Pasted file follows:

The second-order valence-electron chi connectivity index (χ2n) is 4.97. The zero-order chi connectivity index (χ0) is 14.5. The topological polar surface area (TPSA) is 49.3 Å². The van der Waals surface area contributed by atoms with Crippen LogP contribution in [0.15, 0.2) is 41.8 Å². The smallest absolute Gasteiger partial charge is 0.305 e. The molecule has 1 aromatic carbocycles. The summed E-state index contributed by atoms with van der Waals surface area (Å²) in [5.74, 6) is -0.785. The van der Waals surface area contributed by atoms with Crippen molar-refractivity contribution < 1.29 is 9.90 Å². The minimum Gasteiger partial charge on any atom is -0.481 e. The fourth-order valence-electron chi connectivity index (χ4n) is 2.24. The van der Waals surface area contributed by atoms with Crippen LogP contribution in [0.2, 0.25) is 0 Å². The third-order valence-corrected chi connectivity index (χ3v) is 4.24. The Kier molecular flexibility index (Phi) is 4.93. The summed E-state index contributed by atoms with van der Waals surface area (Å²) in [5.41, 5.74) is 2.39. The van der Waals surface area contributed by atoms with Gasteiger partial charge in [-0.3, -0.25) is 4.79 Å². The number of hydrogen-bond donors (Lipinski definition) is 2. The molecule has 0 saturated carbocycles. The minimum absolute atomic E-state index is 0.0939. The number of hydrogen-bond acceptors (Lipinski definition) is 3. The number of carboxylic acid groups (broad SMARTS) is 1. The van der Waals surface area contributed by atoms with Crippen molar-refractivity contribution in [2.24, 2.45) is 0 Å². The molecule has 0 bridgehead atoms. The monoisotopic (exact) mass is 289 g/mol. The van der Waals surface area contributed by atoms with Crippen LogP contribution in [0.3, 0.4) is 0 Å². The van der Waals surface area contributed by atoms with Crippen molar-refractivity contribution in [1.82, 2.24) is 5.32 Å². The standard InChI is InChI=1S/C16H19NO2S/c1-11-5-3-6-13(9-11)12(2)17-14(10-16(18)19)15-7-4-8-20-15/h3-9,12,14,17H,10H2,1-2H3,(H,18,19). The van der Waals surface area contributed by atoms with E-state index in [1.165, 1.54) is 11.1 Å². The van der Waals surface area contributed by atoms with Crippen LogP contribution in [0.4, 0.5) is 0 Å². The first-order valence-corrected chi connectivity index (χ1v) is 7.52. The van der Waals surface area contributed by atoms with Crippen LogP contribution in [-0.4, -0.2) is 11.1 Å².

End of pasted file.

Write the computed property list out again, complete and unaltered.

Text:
The second-order valence-electron chi connectivity index (χ2n) is 4.97. The zero-order chi connectivity index (χ0) is 14.5. The topological polar surface area (TPSA) is 49.3 Å². The van der Waals surface area contributed by atoms with Crippen LogP contribution in [0.15, 0.2) is 41.8 Å². The smallest absolute Gasteiger partial charge is 0.305 e. The molecule has 1 aromatic carbocycles. The summed E-state index contributed by atoms with van der Waals surface area (Å²) in [5.74, 6) is -0.785. The van der Waals surface area contributed by atoms with Crippen molar-refractivity contribution < 1.29 is 9.90 Å². The minimum Gasteiger partial charge on any atom is -0.481 e. The fourth-order valence-electron chi connectivity index (χ4n) is 2.24. The van der Waals surface area contributed by atoms with Crippen LogP contribution in [0.2, 0.25) is 0 Å². The third-order valence-corrected chi connectivity index (χ3v) is 4.24. The Kier molecular flexibility index (Phi) is 4.93. The summed E-state index contributed by atoms with van der Waals surface area (Å²) in [5.41, 5.74) is 2.39. The van der Waals surface area contributed by atoms with Gasteiger partial charge in [-0.3, -0.25) is 4.79 Å². The number of hydrogen-bond donors (Lipinski definition) is 2. The molecule has 0 saturated carbocycles. The minimum absolute atomic E-state index is 0.0939. The number of hydrogen-bond acceptors (Lipinski definition) is 3. The number of carboxylic acid groups (broad SMARTS) is 1. The van der Waals surface area contributed by atoms with Crippen molar-refractivity contribution in [2.24, 2.45) is 0 Å². The molecule has 0 bridgehead atoms. The monoisotopic (exact) mass is 289 g/mol. The van der Waals surface area contributed by atoms with Crippen LogP contribution in [0.3, 0.4) is 0 Å². The van der Waals surface area contributed by atoms with Crippen molar-refractivity contribution in [1.82, 2.24) is 5.32 Å². The standard InChI is InChI=1S/C16H19NO2S/c1-11-5-3-6-13(9-11)12(2)17-14(10-16(18)19)15-7-4-8-20-15/h3-9,12,14,17H,10H2,1-2H3,(H,18,19). The van der Waals surface area contributed by atoms with E-state index in [1.165, 1.54) is 11.1 Å². The van der Waals surface area contributed by atoms with Crippen LogP contribution in [0.4, 0.5) is 0 Å². The first-order valence-corrected chi connectivity index (χ1v) is 7.52. The van der Waals surface area contributed by atoms with Crippen LogP contribution in [-0.4, -0.2) is 11.1 Å².